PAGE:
|Buffer||512MB DDR3||512MB DDR3|
|Read/Write Speed (Under Windows NTFS)|
|Sequential Read Speed (PCIe Gen II x 2)||Up to 770 MB/s||Up to 770 MB/s|
|Sequential Write Speed (PCIe Gen II x 2)||Up to 580 MB/s||Up to 580 MB/s|
|Random Read Speed (IOPS 4KB)||Up to 105,000||Up to 105,000|
|Random Write Speed (IOPS 4KB)||Up to 100,000||Up to 100,000|
It is slightly disappointing that the M6e Black has the same exact speeds as the standard Plextor M6e PCI Express Series SSD is rated at and brings nothing really new to the table other than the PCB is mounted to and the new heatsink. While the performance numbers are exactly the same we have learned that the M6e Black Edition will include PlexTurbo 2.0, the latest generation of solid state memory cache solutions developed by Plextor. This newly developed caching solution will allow power users to increase system memory size by up to 4GB. Additionally, PlexTurbo 2.0 caching utility features data loss protection during sudden power interruptions or system crashes. Plextor believes that caching will improve performance and significantly reduce write usage on the SSD, which in turn improves the longevity of the Flash memory. Unfortunately as you’ll see later in this review the PlexTurbo 2.0 software works with the original M6e drives, so it isn’t a feature that is exclusive to the M6e Black.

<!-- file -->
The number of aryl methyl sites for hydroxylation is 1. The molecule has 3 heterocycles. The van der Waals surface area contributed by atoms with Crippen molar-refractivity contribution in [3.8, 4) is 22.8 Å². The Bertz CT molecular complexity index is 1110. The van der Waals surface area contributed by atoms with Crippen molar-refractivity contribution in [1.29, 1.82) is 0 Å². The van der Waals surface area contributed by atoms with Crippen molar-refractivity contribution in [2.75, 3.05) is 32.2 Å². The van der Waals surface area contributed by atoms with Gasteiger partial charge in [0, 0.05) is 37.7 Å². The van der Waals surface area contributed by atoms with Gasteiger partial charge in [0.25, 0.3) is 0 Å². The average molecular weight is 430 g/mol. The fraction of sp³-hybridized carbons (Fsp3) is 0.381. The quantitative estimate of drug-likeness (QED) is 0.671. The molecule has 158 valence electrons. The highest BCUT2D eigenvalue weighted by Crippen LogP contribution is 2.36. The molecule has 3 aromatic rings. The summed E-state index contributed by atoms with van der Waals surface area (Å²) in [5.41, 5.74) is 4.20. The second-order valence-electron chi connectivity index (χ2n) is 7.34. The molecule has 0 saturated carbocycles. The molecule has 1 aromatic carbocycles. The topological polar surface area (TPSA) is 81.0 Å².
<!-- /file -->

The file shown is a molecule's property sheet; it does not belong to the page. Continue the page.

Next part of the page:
Our friends at Plextor sent over the M6e Black Edition 256GB PCI Express SSD to try out. Inside the retail packaging you get the drive itself, mounting screws, owners manual and a VIP sticker. The Plesxtor M6e Black Edition PCIe Card features a slick looking read and black color scheme that is sure to be a hit with both gamers and enthusiasts. Plextor did more than just change the color of the PCB though as they have added a standard SATA 15-pin external power header to the top and a 2-pin external LED header for SSD access lighting cues. We aren’t sure how many people will use either of these features, but they are present. Plextor also placed five LED lights (2 yellow and 3 blue) along the top edge of the card that show if the SSD is powered up and the blue lights flash when the drive is being accessed.